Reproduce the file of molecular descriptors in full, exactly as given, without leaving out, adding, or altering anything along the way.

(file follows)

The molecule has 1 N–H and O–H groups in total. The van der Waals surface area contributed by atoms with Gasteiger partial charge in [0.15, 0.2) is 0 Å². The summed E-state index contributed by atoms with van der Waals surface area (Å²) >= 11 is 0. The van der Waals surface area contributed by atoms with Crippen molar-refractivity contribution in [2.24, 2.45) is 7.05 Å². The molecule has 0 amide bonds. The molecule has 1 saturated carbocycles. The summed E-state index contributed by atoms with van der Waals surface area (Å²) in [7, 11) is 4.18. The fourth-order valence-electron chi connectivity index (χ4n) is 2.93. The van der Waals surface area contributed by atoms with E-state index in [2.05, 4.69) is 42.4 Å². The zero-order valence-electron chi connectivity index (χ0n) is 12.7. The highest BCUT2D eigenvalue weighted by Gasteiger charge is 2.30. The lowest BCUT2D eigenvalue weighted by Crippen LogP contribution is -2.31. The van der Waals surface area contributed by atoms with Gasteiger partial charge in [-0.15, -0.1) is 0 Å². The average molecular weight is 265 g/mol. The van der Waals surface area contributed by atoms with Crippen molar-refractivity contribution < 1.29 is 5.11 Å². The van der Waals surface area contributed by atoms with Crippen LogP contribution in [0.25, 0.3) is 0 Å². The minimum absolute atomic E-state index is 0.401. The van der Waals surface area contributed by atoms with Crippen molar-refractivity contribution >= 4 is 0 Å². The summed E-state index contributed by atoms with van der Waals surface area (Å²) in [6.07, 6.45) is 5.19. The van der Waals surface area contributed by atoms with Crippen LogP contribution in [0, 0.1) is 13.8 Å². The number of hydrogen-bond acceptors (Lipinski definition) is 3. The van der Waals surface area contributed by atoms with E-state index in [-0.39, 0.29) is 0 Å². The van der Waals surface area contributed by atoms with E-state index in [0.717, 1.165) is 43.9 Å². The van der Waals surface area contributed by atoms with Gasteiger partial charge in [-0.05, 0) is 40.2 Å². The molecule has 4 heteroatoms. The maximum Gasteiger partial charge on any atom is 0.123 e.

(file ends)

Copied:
The molecule has 1 N–H and O–H groups in total. The van der Waals surface area contributed by atoms with Gasteiger partial charge in [0.15, 0.2) is 0 Å². The summed E-state index contributed by atoms with van der Waals surface area (Å²) >= 11 is 0. The van der Waals surface area contributed by atoms with Crippen molar-refractivity contribution in [2.24, 2.45) is 7.05 Å². The molecule has 0 amide bonds. The molecule has 1 saturated carbocycles. The summed E-state index contributed by atoms with van der Waals surface area (Å²) in [7, 11) is 4.18. The fourth-order valence-electron chi connectivity index (χ4n) is 2.93. The van der Waals surface area contributed by atoms with E-state index in [2.05, 4.69) is 42.4 Å². The zero-order valence-electron chi connectivity index (χ0n) is 12.7. The highest BCUT2D eigenvalue weighted by Gasteiger charge is 2.30. The lowest BCUT2D eigenvalue weighted by Crippen LogP contribution is -2.31. The van der Waals surface area contributed by atoms with Gasteiger partial charge in [-0.15, -0.1) is 0 Å². The average molecular weight is 265 g/mol. The van der Waals surface area contributed by atoms with Crippen molar-refractivity contribution < 1.29 is 5.11 Å². The van der Waals surface area contributed by atoms with Crippen LogP contribution in [0.25, 0.3) is 0 Å². The minimum absolute atomic E-state index is 0.401. The van der Waals surface area contributed by atoms with Crippen molar-refractivity contribution >= 4 is 0 Å². The summed E-state index contributed by atoms with van der Waals surface area (Å²) in [6.07, 6.45) is 5.19. The van der Waals surface area contributed by atoms with Crippen LogP contribution in [0, 0.1) is 13.8 Å². The number of hydrogen-bond acceptors (Lipinski definition) is 3. The van der Waals surface area contributed by atoms with E-state index in [-0.39, 0.29) is 0 Å². The van der Waals surface area contributed by atoms with E-state index in [0.717, 1.165) is 43.9 Å². The van der Waals surface area contributed by atoms with Gasteiger partial charge in [-0.05, 0) is 40.2 Å². The molecule has 4 heteroatoms. The maximum Gasteiger partial charge on any atom is 0.123 e.